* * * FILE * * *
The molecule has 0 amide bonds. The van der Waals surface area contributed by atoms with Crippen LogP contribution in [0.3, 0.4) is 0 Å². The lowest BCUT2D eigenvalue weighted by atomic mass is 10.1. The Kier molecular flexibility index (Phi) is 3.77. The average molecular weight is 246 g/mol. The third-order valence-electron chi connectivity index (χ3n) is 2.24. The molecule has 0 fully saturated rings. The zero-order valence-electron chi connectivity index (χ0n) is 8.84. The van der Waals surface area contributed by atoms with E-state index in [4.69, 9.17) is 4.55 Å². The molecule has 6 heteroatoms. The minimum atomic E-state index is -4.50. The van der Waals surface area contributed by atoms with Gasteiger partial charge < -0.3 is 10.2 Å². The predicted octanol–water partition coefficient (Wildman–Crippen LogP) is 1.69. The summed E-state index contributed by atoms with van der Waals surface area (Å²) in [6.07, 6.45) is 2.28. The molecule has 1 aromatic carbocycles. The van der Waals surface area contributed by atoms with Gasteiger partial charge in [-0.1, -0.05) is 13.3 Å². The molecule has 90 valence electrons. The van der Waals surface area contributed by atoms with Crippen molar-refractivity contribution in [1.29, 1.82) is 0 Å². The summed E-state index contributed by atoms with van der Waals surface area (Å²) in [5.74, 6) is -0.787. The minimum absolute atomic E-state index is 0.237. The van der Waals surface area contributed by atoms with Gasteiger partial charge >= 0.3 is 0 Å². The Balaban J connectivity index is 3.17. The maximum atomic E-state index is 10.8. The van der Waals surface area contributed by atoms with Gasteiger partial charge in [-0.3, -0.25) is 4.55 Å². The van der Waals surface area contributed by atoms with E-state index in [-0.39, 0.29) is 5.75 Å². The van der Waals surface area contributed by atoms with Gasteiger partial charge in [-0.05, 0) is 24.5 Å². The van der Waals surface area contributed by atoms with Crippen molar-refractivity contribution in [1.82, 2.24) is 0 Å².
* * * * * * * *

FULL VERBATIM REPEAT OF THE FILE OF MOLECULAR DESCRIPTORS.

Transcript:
The molecule has 0 amide bonds. The van der Waals surface area contributed by atoms with Crippen LogP contribution in [0.3, 0.4) is 0 Å². The lowest BCUT2D eigenvalue weighted by atomic mass is 10.1. The Kier molecular flexibility index (Phi) is 3.77. The average molecular weight is 246 g/mol. The third-order valence-electron chi connectivity index (χ3n) is 2.24. The molecule has 0 fully saturated rings. The zero-order valence-electron chi connectivity index (χ0n) is 8.84. The van der Waals surface area contributed by atoms with E-state index in [4.69, 9.17) is 4.55 Å². The molecule has 6 heteroatoms. The minimum atomic E-state index is -4.50. The van der Waals surface area contributed by atoms with Gasteiger partial charge < -0.3 is 10.2 Å². The predicted octanol–water partition coefficient (Wildman–Crippen LogP) is 1.69. The summed E-state index contributed by atoms with van der Waals surface area (Å²) in [6.07, 6.45) is 2.28. The molecule has 1 aromatic carbocycles. The van der Waals surface area contributed by atoms with Gasteiger partial charge in [-0.1, -0.05) is 13.3 Å². The molecule has 90 valence electrons. The van der Waals surface area contributed by atoms with Crippen molar-refractivity contribution in [1.29, 1.82) is 0 Å². The summed E-state index contributed by atoms with van der Waals surface area (Å²) in [5.74, 6) is -0.787. The minimum absolute atomic E-state index is 0.237. The van der Waals surface area contributed by atoms with Gasteiger partial charge >= 0.3 is 0 Å². The Balaban J connectivity index is 3.17. The maximum atomic E-state index is 10.8. The van der Waals surface area contributed by atoms with Gasteiger partial charge in [-0.3, -0.25) is 4.55 Å². The van der Waals surface area contributed by atoms with E-state index in [-0.39, 0.29) is 5.75 Å². The van der Waals surface area contributed by atoms with Gasteiger partial charge in [-0.05, 0) is 24.5 Å². The van der Waals surface area contributed by atoms with Crippen molar-refractivity contribution in [1.82, 2.24) is 0 Å².